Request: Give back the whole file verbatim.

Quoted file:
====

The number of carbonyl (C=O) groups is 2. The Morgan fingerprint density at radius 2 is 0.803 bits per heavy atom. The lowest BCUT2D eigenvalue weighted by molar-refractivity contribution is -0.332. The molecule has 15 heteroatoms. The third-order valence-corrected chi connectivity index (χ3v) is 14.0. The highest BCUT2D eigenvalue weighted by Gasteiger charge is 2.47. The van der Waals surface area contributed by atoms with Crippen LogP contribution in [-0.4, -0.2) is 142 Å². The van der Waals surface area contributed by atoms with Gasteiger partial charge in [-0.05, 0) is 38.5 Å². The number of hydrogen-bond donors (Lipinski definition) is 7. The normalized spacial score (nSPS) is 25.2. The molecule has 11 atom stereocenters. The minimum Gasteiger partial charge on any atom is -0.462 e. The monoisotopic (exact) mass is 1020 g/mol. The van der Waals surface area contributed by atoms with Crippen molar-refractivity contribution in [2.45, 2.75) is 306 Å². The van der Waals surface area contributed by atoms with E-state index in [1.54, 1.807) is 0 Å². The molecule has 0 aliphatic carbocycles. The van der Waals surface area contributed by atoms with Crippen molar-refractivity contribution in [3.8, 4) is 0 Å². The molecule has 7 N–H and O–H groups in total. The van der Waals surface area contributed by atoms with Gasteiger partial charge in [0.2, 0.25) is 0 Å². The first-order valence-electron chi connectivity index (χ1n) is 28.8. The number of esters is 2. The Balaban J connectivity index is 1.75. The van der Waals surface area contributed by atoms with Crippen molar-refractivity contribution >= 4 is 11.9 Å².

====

The number of carbonyl (C=O) groups is 2. The Morgan fingerprint density at radius 2 is 0.803 bits per heavy atom. The lowest BCUT2D eigenvalue weighted by molar-refractivity contribution is -0.332. The molecule has 15 heteroatoms. The third-order valence-corrected chi connectivity index (χ3v) is 14.0. The highest BCUT2D eigenvalue weighted by Gasteiger charge is 2.47. The van der Waals surface area contributed by atoms with Crippen LogP contribution in [-0.4, -0.2) is 142 Å². The van der Waals surface area contributed by atoms with Gasteiger partial charge in [-0.05, 0) is 38.5 Å². The number of hydrogen-bond donors (Lipinski definition) is 7. The normalized spacial score (nSPS) is 25.2. The molecule has 11 atom stereocenters. The minimum Gasteiger partial charge on any atom is -0.462 e. The monoisotopic (exact) mass is 1020 g/mol. The van der Waals surface area contributed by atoms with Crippen molar-refractivity contribution in [2.45, 2.75) is 306 Å². The van der Waals surface area contributed by atoms with E-state index in [1.54, 1.807) is 0 Å². The molecule has 0 aliphatic carbocycles. The van der Waals surface area contributed by atoms with Crippen molar-refractivity contribution in [3.8, 4) is 0 Å². The molecule has 7 N–H and O–H groups in total. The van der Waals surface area contributed by atoms with Gasteiger partial charge in [0.2, 0.25) is 0 Å². The first-order valence-electron chi connectivity index (χ1n) is 28.8. The number of esters is 2. The Balaban J connectivity index is 1.75. The van der Waals surface area contributed by atoms with Crippen molar-refractivity contribution >= 4 is 11.9 Å².